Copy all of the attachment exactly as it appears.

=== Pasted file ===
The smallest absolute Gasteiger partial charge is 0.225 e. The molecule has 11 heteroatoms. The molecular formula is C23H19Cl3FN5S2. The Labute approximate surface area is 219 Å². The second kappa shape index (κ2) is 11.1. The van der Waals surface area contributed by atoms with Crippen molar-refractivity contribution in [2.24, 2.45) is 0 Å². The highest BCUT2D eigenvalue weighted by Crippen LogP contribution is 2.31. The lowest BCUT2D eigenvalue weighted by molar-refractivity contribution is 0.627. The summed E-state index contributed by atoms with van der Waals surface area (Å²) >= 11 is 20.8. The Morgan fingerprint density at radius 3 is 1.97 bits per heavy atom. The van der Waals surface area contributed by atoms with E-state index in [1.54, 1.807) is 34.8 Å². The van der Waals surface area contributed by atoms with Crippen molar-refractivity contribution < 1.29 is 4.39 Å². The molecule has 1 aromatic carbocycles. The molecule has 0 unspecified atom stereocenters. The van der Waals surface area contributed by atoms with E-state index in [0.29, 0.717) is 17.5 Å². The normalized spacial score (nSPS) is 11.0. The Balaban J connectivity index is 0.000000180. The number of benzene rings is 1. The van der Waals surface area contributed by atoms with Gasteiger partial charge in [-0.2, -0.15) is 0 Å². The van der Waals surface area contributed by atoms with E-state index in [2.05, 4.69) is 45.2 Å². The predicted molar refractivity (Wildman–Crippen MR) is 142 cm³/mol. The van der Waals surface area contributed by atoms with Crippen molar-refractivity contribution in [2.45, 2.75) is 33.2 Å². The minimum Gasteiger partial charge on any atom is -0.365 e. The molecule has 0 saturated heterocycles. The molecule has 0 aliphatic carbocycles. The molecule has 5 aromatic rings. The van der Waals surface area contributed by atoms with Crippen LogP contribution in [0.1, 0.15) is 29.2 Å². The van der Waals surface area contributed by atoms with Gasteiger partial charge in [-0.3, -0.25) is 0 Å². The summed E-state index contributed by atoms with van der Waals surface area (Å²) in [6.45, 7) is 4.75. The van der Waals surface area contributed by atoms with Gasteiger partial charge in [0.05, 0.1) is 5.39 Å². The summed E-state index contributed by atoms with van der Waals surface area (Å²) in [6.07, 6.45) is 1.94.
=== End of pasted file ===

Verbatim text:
The smallest absolute Gasteiger partial charge is 0.225 e. The molecule has 11 heteroatoms. The molecular formula is C23H19Cl3FN5S2. The Labute approximate surface area is 219 Å². The second kappa shape index (κ2) is 11.1. The van der Waals surface area contributed by atoms with Crippen molar-refractivity contribution in [2.24, 2.45) is 0 Å². The highest BCUT2D eigenvalue weighted by Crippen LogP contribution is 2.31. The lowest BCUT2D eigenvalue weighted by molar-refractivity contribution is 0.627. The summed E-state index contributed by atoms with van der Waals surface area (Å²) >= 11 is 20.8. The Morgan fingerprint density at radius 3 is 1.97 bits per heavy atom. The van der Waals surface area contributed by atoms with E-state index in [1.54, 1.807) is 34.8 Å². The van der Waals surface area contributed by atoms with Crippen molar-refractivity contribution < 1.29 is 4.39 Å². The molecule has 1 aromatic carbocycles. The molecule has 0 unspecified atom stereocenters. The van der Waals surface area contributed by atoms with E-state index in [0.29, 0.717) is 17.5 Å². The normalized spacial score (nSPS) is 11.0. The Balaban J connectivity index is 0.000000180. The number of benzene rings is 1. The van der Waals surface area contributed by atoms with Gasteiger partial charge in [-0.2, -0.15) is 0 Å². The van der Waals surface area contributed by atoms with E-state index in [2.05, 4.69) is 45.2 Å². The predicted molar refractivity (Wildman–Crippen MR) is 142 cm³/mol. The van der Waals surface area contributed by atoms with Crippen molar-refractivity contribution in [2.45, 2.75) is 33.2 Å². The minimum Gasteiger partial charge on any atom is -0.365 e. The molecule has 0 saturated heterocycles. The molecule has 0 aliphatic carbocycles. The molecule has 5 aromatic rings. The van der Waals surface area contributed by atoms with Crippen LogP contribution in [0.1, 0.15) is 29.2 Å². The van der Waals surface area contributed by atoms with Gasteiger partial charge in [-0.3, -0.25) is 0 Å². The summed E-state index contributed by atoms with van der Waals surface area (Å²) in [6.45, 7) is 4.75. The van der Waals surface area contributed by atoms with Gasteiger partial charge in [0.05, 0.1) is 5.39 Å². The summed E-state index contributed by atoms with van der Waals surface area (Å²) in [6.07, 6.45) is 1.94.